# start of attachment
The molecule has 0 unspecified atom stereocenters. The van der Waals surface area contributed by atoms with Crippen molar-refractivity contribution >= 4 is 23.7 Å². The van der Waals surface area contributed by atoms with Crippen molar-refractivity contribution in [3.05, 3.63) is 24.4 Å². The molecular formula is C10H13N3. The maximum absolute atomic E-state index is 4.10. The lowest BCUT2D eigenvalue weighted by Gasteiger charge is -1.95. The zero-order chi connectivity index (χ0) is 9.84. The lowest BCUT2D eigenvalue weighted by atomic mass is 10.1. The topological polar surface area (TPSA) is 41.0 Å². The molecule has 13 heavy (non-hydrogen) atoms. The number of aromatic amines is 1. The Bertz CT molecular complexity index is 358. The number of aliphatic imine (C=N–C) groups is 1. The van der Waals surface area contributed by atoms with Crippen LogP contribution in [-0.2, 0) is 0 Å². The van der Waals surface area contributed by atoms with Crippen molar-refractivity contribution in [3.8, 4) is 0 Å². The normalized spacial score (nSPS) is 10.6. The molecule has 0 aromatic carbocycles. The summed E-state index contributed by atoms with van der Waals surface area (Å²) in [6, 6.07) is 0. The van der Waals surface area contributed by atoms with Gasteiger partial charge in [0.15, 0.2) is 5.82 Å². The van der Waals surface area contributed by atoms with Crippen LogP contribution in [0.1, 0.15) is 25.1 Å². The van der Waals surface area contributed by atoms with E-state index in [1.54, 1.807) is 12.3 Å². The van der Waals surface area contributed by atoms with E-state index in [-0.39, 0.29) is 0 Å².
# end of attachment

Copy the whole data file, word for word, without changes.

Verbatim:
The molecule has 0 unspecified atom stereocenters. The van der Waals surface area contributed by atoms with Crippen molar-refractivity contribution >= 4 is 23.7 Å². The van der Waals surface area contributed by atoms with Crippen molar-refractivity contribution in [3.05, 3.63) is 24.4 Å². The molecular formula is C10H13N3. The maximum absolute atomic E-state index is 4.10. The lowest BCUT2D eigenvalue weighted by Gasteiger charge is -1.95. The zero-order chi connectivity index (χ0) is 9.84. The lowest BCUT2D eigenvalue weighted by atomic mass is 10.1. The topological polar surface area (TPSA) is 41.0 Å². The molecule has 13 heavy (non-hydrogen) atoms. The number of aromatic amines is 1. The Bertz CT molecular complexity index is 358. The number of aliphatic imine (C=N–C) groups is 1. The van der Waals surface area contributed by atoms with Crippen LogP contribution in [-0.2, 0) is 0 Å². The van der Waals surface area contributed by atoms with Crippen molar-refractivity contribution in [3.8, 4) is 0 Å². The normalized spacial score (nSPS) is 10.6. The molecule has 0 aromatic carbocycles. The summed E-state index contributed by atoms with van der Waals surface area (Å²) in [6, 6.07) is 0. The van der Waals surface area contributed by atoms with Gasteiger partial charge in [0.15, 0.2) is 5.82 Å². The van der Waals surface area contributed by atoms with Crippen LogP contribution in [0.1, 0.15) is 25.1 Å². The van der Waals surface area contributed by atoms with E-state index in [1.54, 1.807) is 12.3 Å². The van der Waals surface area contributed by atoms with E-state index in [-0.39, 0.29) is 0 Å².